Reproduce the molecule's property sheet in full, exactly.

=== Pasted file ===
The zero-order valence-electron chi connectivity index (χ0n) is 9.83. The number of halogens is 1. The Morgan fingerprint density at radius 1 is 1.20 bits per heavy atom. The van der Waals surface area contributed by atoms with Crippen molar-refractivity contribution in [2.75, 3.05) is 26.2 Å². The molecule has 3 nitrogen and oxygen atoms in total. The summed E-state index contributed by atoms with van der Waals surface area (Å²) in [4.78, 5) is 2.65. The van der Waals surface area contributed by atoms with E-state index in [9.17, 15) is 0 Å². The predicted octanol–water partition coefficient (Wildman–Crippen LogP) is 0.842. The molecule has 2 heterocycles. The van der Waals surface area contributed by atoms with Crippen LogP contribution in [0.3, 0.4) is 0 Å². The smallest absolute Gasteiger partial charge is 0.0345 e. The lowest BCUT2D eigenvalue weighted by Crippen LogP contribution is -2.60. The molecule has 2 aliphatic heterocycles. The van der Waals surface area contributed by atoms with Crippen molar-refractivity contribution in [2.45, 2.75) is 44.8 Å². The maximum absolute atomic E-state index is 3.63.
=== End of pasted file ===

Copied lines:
The zero-order valence-electron chi connectivity index (χ0n) is 9.83. The number of halogens is 1. The Morgan fingerprint density at radius 1 is 1.20 bits per heavy atom. The van der Waals surface area contributed by atoms with Crippen molar-refractivity contribution in [2.75, 3.05) is 26.2 Å². The molecule has 3 nitrogen and oxygen atoms in total. The summed E-state index contributed by atoms with van der Waals surface area (Å²) in [4.78, 5) is 2.65. The van der Waals surface area contributed by atoms with E-state index in [9.17, 15) is 0 Å². The predicted octanol–water partition coefficient (Wildman–Crippen LogP) is 0.842. The molecule has 2 heterocycles. The van der Waals surface area contributed by atoms with Crippen LogP contribution in [0.3, 0.4) is 0 Å². The smallest absolute Gasteiger partial charge is 0.0345 e. The lowest BCUT2D eigenvalue weighted by Crippen LogP contribution is -2.60. The molecule has 2 aliphatic heterocycles. The van der Waals surface area contributed by atoms with Crippen molar-refractivity contribution in [2.45, 2.75) is 44.8 Å². The maximum absolute atomic E-state index is 3.63.